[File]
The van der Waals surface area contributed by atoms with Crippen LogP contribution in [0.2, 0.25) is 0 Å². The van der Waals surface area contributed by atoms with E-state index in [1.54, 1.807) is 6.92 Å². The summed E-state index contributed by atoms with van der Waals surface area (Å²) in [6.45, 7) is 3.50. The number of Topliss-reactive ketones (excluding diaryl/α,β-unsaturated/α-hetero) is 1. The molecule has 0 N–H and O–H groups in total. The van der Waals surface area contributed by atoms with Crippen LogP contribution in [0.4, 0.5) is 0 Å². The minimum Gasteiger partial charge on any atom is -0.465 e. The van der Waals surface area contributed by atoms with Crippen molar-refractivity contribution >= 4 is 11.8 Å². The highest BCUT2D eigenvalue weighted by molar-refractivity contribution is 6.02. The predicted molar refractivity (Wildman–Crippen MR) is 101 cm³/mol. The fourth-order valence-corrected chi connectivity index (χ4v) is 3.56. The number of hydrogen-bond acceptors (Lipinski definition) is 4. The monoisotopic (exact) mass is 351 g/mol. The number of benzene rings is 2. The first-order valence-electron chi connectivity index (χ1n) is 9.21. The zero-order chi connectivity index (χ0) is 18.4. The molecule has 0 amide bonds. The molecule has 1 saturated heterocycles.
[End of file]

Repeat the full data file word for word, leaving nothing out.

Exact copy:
The van der Waals surface area contributed by atoms with Crippen LogP contribution in [0.2, 0.25) is 0 Å². The van der Waals surface area contributed by atoms with E-state index in [1.54, 1.807) is 6.92 Å². The summed E-state index contributed by atoms with van der Waals surface area (Å²) in [6.45, 7) is 3.50. The number of Topliss-reactive ketones (excluding diaryl/α,β-unsaturated/α-hetero) is 1. The molecule has 0 N–H and O–H groups in total. The van der Waals surface area contributed by atoms with Crippen LogP contribution in [0.4, 0.5) is 0 Å². The minimum Gasteiger partial charge on any atom is -0.465 e. The van der Waals surface area contributed by atoms with Crippen molar-refractivity contribution >= 4 is 11.8 Å². The highest BCUT2D eigenvalue weighted by molar-refractivity contribution is 6.02. The predicted molar refractivity (Wildman–Crippen MR) is 101 cm³/mol. The fourth-order valence-corrected chi connectivity index (χ4v) is 3.56. The number of hydrogen-bond acceptors (Lipinski definition) is 4. The monoisotopic (exact) mass is 351 g/mol. The number of benzene rings is 2. The first-order valence-electron chi connectivity index (χ1n) is 9.21. The zero-order chi connectivity index (χ0) is 18.4. The molecule has 0 amide bonds. The molecule has 1 saturated heterocycles.